The Fends fell on hard times and had to leave the house that was probably the only home their children had known. Now it is a home where all signs of children have been erased. Souvenirs from our travels and our collections of ruby glass and shot glasses decorate the living room and den. It is definitely not a childproof house. But why bother? Children don't come here.

I don't want to throw the Lego piece away. It's as if I have found one piece, and now I need to find the puzzle to which it belongs. I think that's how it always with childless women. Something is missing. We've got one lost Lego and we don't know what to do with it.

Tuesday, October 13, 2009

Dog motherhood is tough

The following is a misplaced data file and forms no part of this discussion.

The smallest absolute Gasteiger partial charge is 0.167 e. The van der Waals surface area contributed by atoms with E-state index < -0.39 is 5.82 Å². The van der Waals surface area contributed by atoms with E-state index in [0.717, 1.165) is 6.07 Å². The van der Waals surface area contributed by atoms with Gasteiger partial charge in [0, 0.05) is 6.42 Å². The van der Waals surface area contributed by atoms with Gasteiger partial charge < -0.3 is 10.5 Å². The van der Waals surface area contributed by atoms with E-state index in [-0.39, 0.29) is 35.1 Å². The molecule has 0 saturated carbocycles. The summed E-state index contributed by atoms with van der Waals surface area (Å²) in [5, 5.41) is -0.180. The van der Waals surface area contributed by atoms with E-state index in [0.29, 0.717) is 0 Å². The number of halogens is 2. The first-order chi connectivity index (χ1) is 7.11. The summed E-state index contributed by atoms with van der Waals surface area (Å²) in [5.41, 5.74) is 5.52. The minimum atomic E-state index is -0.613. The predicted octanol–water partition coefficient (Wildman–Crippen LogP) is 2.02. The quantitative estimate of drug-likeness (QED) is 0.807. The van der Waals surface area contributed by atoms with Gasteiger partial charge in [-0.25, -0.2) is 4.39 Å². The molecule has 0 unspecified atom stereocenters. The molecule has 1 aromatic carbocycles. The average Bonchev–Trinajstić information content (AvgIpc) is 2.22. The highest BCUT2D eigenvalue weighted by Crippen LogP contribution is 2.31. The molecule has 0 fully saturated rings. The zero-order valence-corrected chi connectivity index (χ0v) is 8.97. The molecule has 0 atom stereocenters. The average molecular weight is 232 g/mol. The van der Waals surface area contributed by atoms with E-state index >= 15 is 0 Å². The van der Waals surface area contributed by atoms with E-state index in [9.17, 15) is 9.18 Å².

I'm typing this with a sprained wrist. The other day the dogs and I had a disagreement and I wound up flying through the air straight at the back wall of the house. I hit with my right hand, right knee and the left side of my glasses. This isn't the first time the dogs have caused me to fall. I can remember sitting on the beach a few months ago wondering if I'd ever get up after little (70-pound) Chico got scared by the waves coming at him. I had some major bruises, but I walked away. This time I got a trip to the ER, a splint, an enforced vacation from my music and a major slowdown in my writing. I am not supposed to be typing, but this hurts a lot less than doing dishes.